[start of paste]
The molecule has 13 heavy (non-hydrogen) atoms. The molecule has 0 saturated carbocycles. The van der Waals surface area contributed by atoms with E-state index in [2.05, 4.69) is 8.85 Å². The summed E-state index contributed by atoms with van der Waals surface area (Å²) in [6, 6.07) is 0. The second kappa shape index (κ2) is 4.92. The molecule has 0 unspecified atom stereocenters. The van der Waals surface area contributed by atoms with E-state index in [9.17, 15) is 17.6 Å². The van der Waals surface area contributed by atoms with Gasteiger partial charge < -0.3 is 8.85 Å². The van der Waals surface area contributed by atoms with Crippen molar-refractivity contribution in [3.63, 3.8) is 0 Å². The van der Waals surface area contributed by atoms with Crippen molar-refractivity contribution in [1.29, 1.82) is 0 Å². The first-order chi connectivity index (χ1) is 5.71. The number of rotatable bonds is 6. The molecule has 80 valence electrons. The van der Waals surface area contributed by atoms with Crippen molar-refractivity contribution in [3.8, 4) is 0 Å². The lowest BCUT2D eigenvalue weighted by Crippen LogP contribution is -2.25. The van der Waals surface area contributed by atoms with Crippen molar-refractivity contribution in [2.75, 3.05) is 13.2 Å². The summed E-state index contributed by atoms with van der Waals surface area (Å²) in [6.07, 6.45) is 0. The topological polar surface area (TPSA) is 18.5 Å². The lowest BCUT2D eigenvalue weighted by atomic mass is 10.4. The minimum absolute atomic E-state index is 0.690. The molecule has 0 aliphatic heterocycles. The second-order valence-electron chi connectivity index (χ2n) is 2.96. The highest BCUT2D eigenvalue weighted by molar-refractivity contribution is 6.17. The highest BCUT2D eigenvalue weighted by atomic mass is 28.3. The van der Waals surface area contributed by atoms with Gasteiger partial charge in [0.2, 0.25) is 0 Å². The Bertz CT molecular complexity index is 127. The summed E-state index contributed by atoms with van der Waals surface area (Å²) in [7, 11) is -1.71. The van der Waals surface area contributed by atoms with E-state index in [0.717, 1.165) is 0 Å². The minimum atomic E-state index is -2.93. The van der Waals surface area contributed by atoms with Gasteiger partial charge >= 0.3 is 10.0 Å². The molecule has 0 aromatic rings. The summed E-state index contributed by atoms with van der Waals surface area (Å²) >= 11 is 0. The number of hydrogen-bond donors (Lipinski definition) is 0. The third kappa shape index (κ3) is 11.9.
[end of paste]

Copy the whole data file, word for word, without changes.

The molecule has 13 heavy (non-hydrogen) atoms. The molecule has 0 saturated carbocycles. The van der Waals surface area contributed by atoms with E-state index in [2.05, 4.69) is 8.85 Å². The summed E-state index contributed by atoms with van der Waals surface area (Å²) in [6, 6.07) is 0. The second kappa shape index (κ2) is 4.92. The molecule has 0 unspecified atom stereocenters. The van der Waals surface area contributed by atoms with E-state index in [9.17, 15) is 17.6 Å². The van der Waals surface area contributed by atoms with Gasteiger partial charge < -0.3 is 8.85 Å². The van der Waals surface area contributed by atoms with Crippen molar-refractivity contribution in [3.63, 3.8) is 0 Å². The van der Waals surface area contributed by atoms with Crippen molar-refractivity contribution in [1.29, 1.82) is 0 Å². The first-order chi connectivity index (χ1) is 5.71. The number of rotatable bonds is 6. The molecule has 80 valence electrons. The van der Waals surface area contributed by atoms with Crippen molar-refractivity contribution in [3.8, 4) is 0 Å². The lowest BCUT2D eigenvalue weighted by Crippen LogP contribution is -2.25. The van der Waals surface area contributed by atoms with Crippen molar-refractivity contribution in [2.75, 3.05) is 13.2 Å². The summed E-state index contributed by atoms with van der Waals surface area (Å²) in [6.07, 6.45) is 0. The topological polar surface area (TPSA) is 18.5 Å². The lowest BCUT2D eigenvalue weighted by atomic mass is 10.4. The minimum absolute atomic E-state index is 0.690. The molecule has 0 aliphatic heterocycles. The second-order valence-electron chi connectivity index (χ2n) is 2.96. The highest BCUT2D eigenvalue weighted by molar-refractivity contribution is 6.17. The highest BCUT2D eigenvalue weighted by atomic mass is 28.3. The van der Waals surface area contributed by atoms with Gasteiger partial charge in [0.2, 0.25) is 0 Å². The Bertz CT molecular complexity index is 127. The summed E-state index contributed by atoms with van der Waals surface area (Å²) in [7, 11) is -1.71. The van der Waals surface area contributed by atoms with E-state index in [0.717, 1.165) is 0 Å². The minimum atomic E-state index is -2.93. The van der Waals surface area contributed by atoms with Gasteiger partial charge >= 0.3 is 10.0 Å². The molecule has 0 aromatic rings. The summed E-state index contributed by atoms with van der Waals surface area (Å²) >= 11 is 0. The number of hydrogen-bond donors (Lipinski definition) is 0. The third kappa shape index (κ3) is 11.9.